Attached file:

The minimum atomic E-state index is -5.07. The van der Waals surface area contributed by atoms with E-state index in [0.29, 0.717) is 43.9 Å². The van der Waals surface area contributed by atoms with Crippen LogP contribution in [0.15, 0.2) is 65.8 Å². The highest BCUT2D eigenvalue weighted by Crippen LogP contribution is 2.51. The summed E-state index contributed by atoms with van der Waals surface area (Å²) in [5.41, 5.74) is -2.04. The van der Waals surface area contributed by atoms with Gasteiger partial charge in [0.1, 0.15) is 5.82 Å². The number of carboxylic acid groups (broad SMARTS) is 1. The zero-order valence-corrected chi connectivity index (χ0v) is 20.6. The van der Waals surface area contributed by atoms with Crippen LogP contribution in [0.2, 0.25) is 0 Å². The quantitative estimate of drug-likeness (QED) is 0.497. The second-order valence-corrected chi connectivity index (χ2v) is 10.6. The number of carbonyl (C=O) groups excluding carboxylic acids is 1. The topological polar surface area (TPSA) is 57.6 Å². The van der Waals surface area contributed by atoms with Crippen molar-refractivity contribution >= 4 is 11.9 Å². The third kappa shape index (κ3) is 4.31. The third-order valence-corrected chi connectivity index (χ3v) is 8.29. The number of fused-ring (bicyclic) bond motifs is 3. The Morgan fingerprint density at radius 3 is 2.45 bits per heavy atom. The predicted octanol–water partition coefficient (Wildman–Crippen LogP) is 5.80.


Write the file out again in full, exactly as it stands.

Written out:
The minimum atomic E-state index is -5.07. The van der Waals surface area contributed by atoms with E-state index in [0.29, 0.717) is 43.9 Å². The van der Waals surface area contributed by atoms with Crippen LogP contribution in [0.15, 0.2) is 65.8 Å². The highest BCUT2D eigenvalue weighted by Crippen LogP contribution is 2.51. The summed E-state index contributed by atoms with van der Waals surface area (Å²) in [5.41, 5.74) is -2.04. The van der Waals surface area contributed by atoms with Gasteiger partial charge in [0.1, 0.15) is 5.82 Å². The number of carboxylic acid groups (broad SMARTS) is 1. The zero-order valence-corrected chi connectivity index (χ0v) is 20.6. The van der Waals surface area contributed by atoms with Crippen LogP contribution in [0.2, 0.25) is 0 Å². The quantitative estimate of drug-likeness (QED) is 0.497. The second-order valence-corrected chi connectivity index (χ2v) is 10.6. The number of carbonyl (C=O) groups excluding carboxylic acids is 1. The topological polar surface area (TPSA) is 57.6 Å². The van der Waals surface area contributed by atoms with Crippen molar-refractivity contribution >= 4 is 11.9 Å². The third kappa shape index (κ3) is 4.31. The third-order valence-corrected chi connectivity index (χ3v) is 8.29. The number of fused-ring (bicyclic) bond motifs is 3. The Morgan fingerprint density at radius 3 is 2.45 bits per heavy atom. The predicted octanol–water partition coefficient (Wildman–Crippen LogP) is 5.80.